We're looking for a short sentance of a way you can use a rat. For example (Put 'em in a stew, they make a great hat, a child's toy, a club, etc....) We'll choose the 5 best submissions (using a crack panel of ratologists) and put them in the game. And we'll put your name in the credits, too!

Here are the rules:

1 - Submissions should consist of no more then one short sentance of text. We're looking for creativity, not a dissertation on rats
2 - Please include the name you wish to appear in the credits, if different from your login name
3 - We'll be accepting submissions from now (February 11th) through the end of the month (February 29th). Winners will be announced sometime in March.

Other then that, you're good to go!
We look forward to reading your submissions!
Let's hope they get plenty of great submissions from all you excited fans! It would be wonderful to have your name in the credits of a fan mod for your favorite game. You know you'd like it.

The Vault Dweller

News for Friday, February 8, 2008

Posted by 13pm - at 22:57

Notes on Gamedev has put up an interview with Nathan Purkeypile, world artist on Fallout 3. Quite an interesting read:

Ever have one of those dreams where you’re decked out in post-nuclear protective gear trying to escape and then you realize you’re stuck in turn-based combat and you have to play out the whole scene in your head? Yeah, well, those of us who played too much Fallout in the dark did. Fallout’s unique 50’s pulp sci-fi style is coming back with the in-development Fallout 3. We were fortunate enough to be directed to Nate Purkeypile, World Artist at Bethesda Softworks, to get word on his personal experience with the project so far. It sounds like he’s enjoying dreaming up nuclear Wasteland grit in high-def quality.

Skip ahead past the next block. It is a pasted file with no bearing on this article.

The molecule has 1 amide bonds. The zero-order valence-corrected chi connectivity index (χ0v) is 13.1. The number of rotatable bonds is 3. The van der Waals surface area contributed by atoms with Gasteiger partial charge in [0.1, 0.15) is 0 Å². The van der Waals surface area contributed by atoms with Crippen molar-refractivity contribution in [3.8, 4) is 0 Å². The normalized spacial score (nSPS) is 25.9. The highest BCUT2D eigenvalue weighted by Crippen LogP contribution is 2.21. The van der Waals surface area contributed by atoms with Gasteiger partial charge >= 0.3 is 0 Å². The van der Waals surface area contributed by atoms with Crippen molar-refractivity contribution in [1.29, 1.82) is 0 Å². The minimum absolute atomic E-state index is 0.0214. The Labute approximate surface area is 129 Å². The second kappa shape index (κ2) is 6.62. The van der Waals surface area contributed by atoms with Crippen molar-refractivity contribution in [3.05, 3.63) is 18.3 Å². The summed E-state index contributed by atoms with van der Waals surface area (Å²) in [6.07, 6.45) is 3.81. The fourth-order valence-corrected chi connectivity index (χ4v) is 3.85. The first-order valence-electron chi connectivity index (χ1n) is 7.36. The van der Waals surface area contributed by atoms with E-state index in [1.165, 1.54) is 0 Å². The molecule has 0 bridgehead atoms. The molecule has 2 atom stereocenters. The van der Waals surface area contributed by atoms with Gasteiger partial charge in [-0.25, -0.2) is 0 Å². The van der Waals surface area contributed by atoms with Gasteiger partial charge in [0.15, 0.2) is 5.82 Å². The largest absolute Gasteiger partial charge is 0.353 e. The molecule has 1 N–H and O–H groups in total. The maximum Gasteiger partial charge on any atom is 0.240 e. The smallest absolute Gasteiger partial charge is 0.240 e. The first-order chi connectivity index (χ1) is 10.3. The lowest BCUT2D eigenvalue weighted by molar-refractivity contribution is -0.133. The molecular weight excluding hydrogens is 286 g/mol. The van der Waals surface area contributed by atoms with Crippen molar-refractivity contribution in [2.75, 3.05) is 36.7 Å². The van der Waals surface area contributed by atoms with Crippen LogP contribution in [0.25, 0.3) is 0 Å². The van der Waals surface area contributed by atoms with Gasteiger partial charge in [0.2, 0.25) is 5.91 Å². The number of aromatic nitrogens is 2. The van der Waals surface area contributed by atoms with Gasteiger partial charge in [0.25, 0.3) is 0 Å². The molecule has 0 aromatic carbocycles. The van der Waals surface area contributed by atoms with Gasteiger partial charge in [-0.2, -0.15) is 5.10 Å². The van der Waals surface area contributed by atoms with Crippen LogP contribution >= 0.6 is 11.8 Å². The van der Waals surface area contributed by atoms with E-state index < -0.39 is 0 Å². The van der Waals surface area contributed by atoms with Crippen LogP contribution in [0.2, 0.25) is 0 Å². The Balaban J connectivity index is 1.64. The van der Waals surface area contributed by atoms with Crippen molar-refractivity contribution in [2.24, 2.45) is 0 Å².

Q: Fallout 3 comes out of a popular series with a unique setting. What is it like working with an existing IP that already has an art style?

A: Working with the Fallout IP is actually something that fits very well with my own personal style as an artist. For a long time I have had a fascination with ruined and abandoned structures. So being able to create an entire world filled with things like that is the best thing I could ask for. The fact that the style was pre-existing is pretty much irrelevant, because if I was left to my own devices to make art, it would look exactly like Fallout. When I was working at Retro Studios on Metroid Prime 3, my friend Joel Burgess told me over and over how I needed to come to Bethesda to work on Fallout 3 because I was “born to make this game.”

Q: Where does your inspiration come from, other than the past games?

A: My inspiration comes from a variety of places. If we are talking about just visual inspiration, then I have my own personal reference folder of abandoned places that I have been building since before I was in college. It’s full of thousands of images of every kind of place you could imagine, from hospitals and asylums to theme parks and factories, it has pretty much everything. Outside of that, I try to play every single game I consider relevant to the industry as a whole to see exactly how everyone is doing things art-wise. Even something that is seemingly unrelated to Fallout has a lot of content and techniques that are worth looking at.

Sometimes though, my inspiration has absolutely nothing to do with anything in particular and is just a result of me thinking about an area. When I first start working on an area, I like to just imagine the entire space in my head and build it all there. By the time I’m done doing this, I know almost exactly what I need to do from start to finish. This way, I don’t spend a lot of time fiddling around with things as a work in progress; I know what I want it to be from the start.

Q: Fallout 3 is expected to release cross-platform on Xbox 360 and PS3. How has this influenced your pipeline process or the tools you use? What has been different about working with Next Gen consoles?

A: The fact that Fallout 3 is a cross-platform release has basically no impact at all with how I do my art. Whatever I make on the PC will end up looking pretty much the same on the other platforms. I never even have to worry about it. I rarely even touch the 360 version myself.